Sharing, metamorphosis, growth.
An exhibition like Melting Point by Aslı Kutluay, now at its third stage, confronts many problems well before those of its interpretation from the aesthetic and critical points of view.
To begin with it is an itinerant exhibition which was not intended to be so; in fact the works change in the various stages of the exhibition. Beginning in Venice (Magazzino Gallery, April 2016), continuing to Altamura (Masseria Jesce, August 2016), to now land in Istanbul (Museo Elgiz, October 2016). We ask ourselves the meaning of this ‘journey’. Things often are or seem different under different skies: this is already a good reason to make them travel.
In this case, we should add the fact that the artist changes many of the works on show from site to site. In fact the exhibition in Istanbul is called Melting Point on the road – the turning point. We also like to stress that the journey is not a solitary one, but that it is made up of many encounters: those with whom one works, shares and creates the project: in Venice with me, Elisa Genna, Bikem Ibrahimoglu de Montebello, Nicole Boldrin, Margherita Fabbri; at Altamura Emma Capurso, Alessandro Fiorentino and Donato Laborante; in Istanbul Sevda Elgiz, Deniz Ova, Bahar Turkay, Merve Pakyürek and Kimberley Ann Duyguluer and last but not least – a presence through all these steps – Deniz Taner Gokce. Without forgetting the humanity and the efficiency of the electricians, video technicians, waiting and catering staff and the visiting public itself.
The realization of the exhibition has required the creation of an ample network of relationships, and created a shared context, truly matching the functional manner of the social networks. It’s as if the exhibition (that is to say, the works on show) is only the tip of the iceberg of a wider relational and human reality. An itinerant exhibition is not a series of stations neatly lined up as if on a platform, each one independent from the other; the different stops become enriched in meaning and grow with experience, without a hierarchy but with a movement back and forth, between one and the other.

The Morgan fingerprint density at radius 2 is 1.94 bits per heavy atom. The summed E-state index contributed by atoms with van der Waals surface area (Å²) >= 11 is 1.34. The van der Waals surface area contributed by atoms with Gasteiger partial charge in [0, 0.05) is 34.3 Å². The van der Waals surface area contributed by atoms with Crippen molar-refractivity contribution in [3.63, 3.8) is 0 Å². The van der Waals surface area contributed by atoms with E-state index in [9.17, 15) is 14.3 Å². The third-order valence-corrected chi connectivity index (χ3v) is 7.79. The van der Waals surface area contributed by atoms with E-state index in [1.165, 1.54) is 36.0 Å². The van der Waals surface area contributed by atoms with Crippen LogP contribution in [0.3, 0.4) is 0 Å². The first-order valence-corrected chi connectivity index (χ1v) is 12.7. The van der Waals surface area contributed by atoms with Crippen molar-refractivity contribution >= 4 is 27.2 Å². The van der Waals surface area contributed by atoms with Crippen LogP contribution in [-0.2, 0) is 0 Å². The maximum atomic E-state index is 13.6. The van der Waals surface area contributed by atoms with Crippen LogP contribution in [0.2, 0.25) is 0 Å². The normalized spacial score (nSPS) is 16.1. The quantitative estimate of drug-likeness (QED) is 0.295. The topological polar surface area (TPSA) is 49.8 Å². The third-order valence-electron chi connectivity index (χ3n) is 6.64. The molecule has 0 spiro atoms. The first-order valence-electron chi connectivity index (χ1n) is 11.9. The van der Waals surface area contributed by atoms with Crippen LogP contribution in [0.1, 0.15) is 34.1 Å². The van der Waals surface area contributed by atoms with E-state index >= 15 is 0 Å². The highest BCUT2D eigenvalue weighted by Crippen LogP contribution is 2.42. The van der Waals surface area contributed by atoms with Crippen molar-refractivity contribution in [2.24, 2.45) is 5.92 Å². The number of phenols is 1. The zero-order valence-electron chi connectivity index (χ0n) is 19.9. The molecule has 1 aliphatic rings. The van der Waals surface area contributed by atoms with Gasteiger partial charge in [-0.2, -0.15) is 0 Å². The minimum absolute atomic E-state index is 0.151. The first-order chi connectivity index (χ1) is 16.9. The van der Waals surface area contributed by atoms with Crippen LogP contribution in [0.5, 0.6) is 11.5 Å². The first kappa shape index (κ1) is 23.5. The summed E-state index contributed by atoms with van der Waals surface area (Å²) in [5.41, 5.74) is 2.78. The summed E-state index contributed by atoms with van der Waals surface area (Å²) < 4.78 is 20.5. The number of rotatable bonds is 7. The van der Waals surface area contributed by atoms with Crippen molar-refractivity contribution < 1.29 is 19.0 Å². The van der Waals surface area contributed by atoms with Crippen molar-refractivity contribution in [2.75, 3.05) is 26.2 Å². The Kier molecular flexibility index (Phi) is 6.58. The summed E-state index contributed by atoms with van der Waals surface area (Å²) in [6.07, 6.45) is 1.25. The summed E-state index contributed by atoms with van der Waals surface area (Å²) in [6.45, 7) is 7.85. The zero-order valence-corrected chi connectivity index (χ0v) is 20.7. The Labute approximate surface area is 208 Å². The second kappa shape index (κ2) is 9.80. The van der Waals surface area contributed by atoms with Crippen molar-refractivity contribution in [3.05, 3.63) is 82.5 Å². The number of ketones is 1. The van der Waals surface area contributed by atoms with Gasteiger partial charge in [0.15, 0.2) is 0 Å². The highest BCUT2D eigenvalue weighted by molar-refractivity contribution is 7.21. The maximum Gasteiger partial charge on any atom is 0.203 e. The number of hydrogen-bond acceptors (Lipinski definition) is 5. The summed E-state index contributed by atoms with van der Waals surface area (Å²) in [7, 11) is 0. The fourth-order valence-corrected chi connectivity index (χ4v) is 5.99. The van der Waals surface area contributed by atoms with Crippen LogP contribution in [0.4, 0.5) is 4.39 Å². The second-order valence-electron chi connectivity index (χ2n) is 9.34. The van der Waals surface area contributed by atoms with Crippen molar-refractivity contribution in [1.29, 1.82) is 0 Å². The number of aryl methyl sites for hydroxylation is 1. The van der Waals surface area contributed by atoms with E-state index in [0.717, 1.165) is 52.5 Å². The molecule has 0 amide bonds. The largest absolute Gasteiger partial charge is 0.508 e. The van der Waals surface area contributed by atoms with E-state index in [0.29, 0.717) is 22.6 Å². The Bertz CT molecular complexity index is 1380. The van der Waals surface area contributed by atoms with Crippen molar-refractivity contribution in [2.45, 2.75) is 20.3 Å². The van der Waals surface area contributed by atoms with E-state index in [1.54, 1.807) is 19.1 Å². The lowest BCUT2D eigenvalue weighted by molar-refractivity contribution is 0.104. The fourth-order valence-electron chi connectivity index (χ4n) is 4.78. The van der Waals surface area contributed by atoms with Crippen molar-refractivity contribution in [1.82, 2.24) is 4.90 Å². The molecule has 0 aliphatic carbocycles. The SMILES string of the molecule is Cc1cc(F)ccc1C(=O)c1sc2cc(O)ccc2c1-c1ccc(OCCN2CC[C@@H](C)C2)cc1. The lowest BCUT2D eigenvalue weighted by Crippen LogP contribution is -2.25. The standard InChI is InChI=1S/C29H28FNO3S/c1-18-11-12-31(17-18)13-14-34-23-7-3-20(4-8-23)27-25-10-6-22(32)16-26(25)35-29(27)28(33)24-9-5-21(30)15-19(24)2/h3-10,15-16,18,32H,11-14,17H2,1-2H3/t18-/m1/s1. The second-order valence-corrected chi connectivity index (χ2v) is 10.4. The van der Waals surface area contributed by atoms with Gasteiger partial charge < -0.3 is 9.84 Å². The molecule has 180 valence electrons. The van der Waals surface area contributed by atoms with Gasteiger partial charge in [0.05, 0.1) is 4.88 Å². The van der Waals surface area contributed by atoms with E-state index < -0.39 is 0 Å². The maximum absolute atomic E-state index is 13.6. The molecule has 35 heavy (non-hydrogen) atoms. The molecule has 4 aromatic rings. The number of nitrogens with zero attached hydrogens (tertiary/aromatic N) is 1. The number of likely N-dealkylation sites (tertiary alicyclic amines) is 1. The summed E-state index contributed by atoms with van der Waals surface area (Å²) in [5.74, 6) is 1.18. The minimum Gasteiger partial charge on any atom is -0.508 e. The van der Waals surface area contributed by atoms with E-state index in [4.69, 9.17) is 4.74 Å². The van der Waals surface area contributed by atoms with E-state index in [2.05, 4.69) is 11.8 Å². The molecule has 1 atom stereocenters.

Sometimes, travelling exhibitions are a sad exercise in ‘copy and paste’; it is much rarer that they are able, like a living organism, to change and grow along the way. The project of journey is already a journey. Not only the things on show but even the mood changes: from the message of alarm presented by Melting Point in Venice, with its cry for the risks for the planet deriving from global warming, we arrive through the exhibition in Puglia characterized by a more lyrical sentiment of a closeness to nature to the third stop, to a Turkey that is passing a moment of unclear transformation and where it brings a more – paradoxically – optimistic message: Melting Point has grown up and is looking around.
Everything is rich and varied. Just thinking back over the variety of materials: acrylic, corrugated cardboard, video projection, fishing nets, plexiglass, galvanized iron netting, aluminium structures, eletrical materials, wood, led lights, golden paint.
The artist has produced a coherent body of new works, “non-functional” pieces of furniture, intended to create a connection between the artworks, the place and the visitors. The work comes from her reflections on the phenomenon of Global Warming: structures at the point of melting or burning or cracking, given the changing climate, present us with disturbing scenarios as if we have found ourselves in a magic mirror. Those responsible for these changes, however, are we humans. But, the change of the lights to yellow, which were red in a previous version, is the sign of an optimist and a promising interpretation.
The nature of these new works also suggests a way of purification to recover what we are losing in terms of an ecology both of nature and of mind and in terms of the quality of relationships between human beings.